- Avoidance: People with PTSD may actively avoid situations or places associated with fireworks, such as public gatherings or outdoor events. They may isolate themselves or seek refuge in quieter environments to minimize their exposure to triggers.
- Re-experiencing: Flashbacks, nightmares, or intrusive thoughts related to the traumatic event can resurface during firework displays. These distressing memories can be overwhelming and make individuals feel as if they are reliving the traumatic event.
- Emotional and physical reactions: PTSD can lead to intense emotional and physical reactions when exposed to triggers. Fireworks may cause panic attacks, increased heart rate, sweating, trembling, or feelings of detachment from reality.
Ways of coping during fireworks night
- Choice: remember that ultimately you have the choice whether to attend a firework display and only you can make the right decision for yourself in order to ensure that you feel safe.
- Communicate: speak to friends and family about how you feel and discuss ways that could help you cope.
- Distance: if you would like to be able to be involved with family events, are you able to watch a display from a distance or from a car where noise will be minimised?
- Noise cancelling headphones: these can help to reduce the impact of noise of fireworks.
- Essential oils and soothing music: if you are at home and the sounds are too much to bear, create a space for calm – your favourite music to relax to, essential oils such as lavender, sandalwood and sage which are considered effective to help bring calmness.
- Breathing – use your breath to calm your body. Breath in through your nose and out through your mouth in a consistent and controlled manner.
- Fact and opinion – try to combat your thoughts by looking at the facts and opinions of the situation. Your brain thinks that you are still in the traumatic event when it reacts in the here and now. Try to encourage facts into the present by telling yourself that you are safe at home and the noise is fireworks, nothing else than colourful sparks in the sky. This takes practice but could form a mantra whilst you are controlling your breathing.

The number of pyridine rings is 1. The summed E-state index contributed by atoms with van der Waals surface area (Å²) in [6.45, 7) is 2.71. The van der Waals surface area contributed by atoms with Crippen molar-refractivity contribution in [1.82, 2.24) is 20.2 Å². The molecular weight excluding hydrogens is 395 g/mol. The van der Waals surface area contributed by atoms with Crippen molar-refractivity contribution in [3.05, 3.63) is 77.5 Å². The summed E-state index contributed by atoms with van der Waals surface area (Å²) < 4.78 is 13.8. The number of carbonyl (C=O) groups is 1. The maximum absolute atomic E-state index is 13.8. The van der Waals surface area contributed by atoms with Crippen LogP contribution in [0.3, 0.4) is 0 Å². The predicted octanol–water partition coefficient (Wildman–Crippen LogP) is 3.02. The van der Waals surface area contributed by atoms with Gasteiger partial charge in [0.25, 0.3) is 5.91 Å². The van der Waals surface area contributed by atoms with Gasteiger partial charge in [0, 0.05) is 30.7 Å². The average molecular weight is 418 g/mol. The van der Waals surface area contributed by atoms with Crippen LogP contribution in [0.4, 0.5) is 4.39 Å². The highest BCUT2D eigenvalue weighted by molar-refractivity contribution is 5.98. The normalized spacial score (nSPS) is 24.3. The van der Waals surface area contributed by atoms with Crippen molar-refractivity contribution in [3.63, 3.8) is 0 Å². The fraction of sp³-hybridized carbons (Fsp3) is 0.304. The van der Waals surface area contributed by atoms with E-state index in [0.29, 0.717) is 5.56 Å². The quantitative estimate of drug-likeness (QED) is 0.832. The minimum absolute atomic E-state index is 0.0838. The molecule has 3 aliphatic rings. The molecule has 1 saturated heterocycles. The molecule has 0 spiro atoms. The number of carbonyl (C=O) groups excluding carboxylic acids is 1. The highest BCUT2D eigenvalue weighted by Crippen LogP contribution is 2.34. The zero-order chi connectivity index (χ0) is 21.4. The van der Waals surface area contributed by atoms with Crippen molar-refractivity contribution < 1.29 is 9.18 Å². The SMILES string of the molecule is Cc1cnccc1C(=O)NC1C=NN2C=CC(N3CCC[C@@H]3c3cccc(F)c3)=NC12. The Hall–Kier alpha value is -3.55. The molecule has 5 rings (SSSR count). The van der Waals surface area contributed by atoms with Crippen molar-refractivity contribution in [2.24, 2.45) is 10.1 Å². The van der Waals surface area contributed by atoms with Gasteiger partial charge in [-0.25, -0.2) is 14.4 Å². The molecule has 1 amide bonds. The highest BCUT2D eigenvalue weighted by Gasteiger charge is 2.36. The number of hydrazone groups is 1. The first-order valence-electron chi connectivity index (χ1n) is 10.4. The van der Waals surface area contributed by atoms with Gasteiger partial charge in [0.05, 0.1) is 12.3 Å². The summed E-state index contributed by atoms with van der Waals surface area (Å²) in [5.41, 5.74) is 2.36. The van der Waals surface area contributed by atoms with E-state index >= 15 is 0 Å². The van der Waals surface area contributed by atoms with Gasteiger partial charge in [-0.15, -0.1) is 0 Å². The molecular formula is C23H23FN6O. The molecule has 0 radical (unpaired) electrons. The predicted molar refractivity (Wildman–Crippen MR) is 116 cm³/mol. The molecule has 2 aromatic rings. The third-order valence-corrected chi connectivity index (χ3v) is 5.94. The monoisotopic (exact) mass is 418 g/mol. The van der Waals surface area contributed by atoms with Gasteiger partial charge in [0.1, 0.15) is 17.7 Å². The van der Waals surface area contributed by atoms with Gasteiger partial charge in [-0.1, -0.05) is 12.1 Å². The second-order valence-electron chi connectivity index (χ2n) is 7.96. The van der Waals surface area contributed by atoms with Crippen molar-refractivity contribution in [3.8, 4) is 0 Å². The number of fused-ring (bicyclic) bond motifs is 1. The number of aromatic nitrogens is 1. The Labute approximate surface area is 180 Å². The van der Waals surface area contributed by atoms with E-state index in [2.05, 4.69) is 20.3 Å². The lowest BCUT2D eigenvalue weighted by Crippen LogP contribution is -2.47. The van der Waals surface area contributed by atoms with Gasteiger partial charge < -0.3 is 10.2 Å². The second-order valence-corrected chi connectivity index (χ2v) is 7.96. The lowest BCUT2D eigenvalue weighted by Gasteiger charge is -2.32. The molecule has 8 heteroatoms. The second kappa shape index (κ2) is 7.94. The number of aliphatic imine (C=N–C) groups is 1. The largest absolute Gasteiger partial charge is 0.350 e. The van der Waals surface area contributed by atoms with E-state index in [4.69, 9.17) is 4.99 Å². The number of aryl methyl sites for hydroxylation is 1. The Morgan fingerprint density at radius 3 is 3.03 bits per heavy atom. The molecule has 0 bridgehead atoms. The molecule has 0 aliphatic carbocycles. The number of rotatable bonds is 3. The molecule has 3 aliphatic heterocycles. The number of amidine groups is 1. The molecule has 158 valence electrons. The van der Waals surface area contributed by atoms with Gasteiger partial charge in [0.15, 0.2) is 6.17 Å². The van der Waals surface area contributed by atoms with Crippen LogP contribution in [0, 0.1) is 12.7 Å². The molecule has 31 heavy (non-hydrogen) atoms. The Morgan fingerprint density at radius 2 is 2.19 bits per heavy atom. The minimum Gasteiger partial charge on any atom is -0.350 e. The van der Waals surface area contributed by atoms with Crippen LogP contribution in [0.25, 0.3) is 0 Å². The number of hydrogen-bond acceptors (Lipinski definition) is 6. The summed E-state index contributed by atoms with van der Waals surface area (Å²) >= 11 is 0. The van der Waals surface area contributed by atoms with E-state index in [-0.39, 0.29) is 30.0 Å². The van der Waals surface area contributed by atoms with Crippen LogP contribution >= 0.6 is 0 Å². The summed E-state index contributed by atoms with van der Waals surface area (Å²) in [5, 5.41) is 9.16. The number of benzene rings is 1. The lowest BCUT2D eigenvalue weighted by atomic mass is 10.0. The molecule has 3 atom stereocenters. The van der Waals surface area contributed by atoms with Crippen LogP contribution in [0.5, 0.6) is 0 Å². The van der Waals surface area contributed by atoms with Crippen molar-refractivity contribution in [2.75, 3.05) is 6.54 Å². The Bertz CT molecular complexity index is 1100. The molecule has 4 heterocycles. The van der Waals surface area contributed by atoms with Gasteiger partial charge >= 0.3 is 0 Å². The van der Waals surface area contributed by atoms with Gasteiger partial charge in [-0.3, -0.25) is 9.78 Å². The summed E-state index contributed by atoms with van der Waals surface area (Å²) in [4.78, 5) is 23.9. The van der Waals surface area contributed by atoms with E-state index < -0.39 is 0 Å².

Coping Strategies and Support for PTSD
If you or someone you know experiences PTSD, it is essential to seek support and implement coping strategies. Here are a few suggestions:
- Communication: Openly discuss your concerns with friends, family, or mental health professionals. Sharing your experiences can help others understand and provide necessary support.
- Professional help: If symptoms persist or significantly impact daily life, seeking professional help from a therapist or counsellor specialising in trauma and PTSD is crucial.
- Relaxation techniques: Practice deep breathing exercises, meditation, or engage in activities that promote relaxation to manage anxiety and stress during firework displays. A trauma informed therapist will help you to ensure that your nervous system is stable, encouraging relaxation techniques, before working on the traumatic event itself.
- Exposure therapy: Gradual exposure to elements of the traumatic event, under the guidance of a mental health professional, can help desensitise individuals to the triggers over time.
- BWRT: Brain Working Recursive Therapy is a highly effective therapy for PTSD. It works with your brains natural processes and helps to minimise or remove the emotion attached to a traumatic event so that is no longer causes an emotional reaction in the future. It does this by interrupting response patterns in the primal part of your brain before they reach conscious awareness.
- EMDR: Eye movement desensitisation reprocessing is also a highly effective treatment for PTSD. It works directly on the memory and helps to change the way that the memory is stored in your brain, therefore changing the responses that you experience.
- Other techniques that can help alleviate the effects of PTSD are Hypnotherapy, Emotional Freedom Techniques (EFT) and Havening Technique to name a few.
I hope that this article has been informative and has provided insight into PTSD and how it can affect individuals. I also hope that it has given important information on how to manage the effects of PTSD in the moment, whilst providing information for subsequent treatment of PTSD.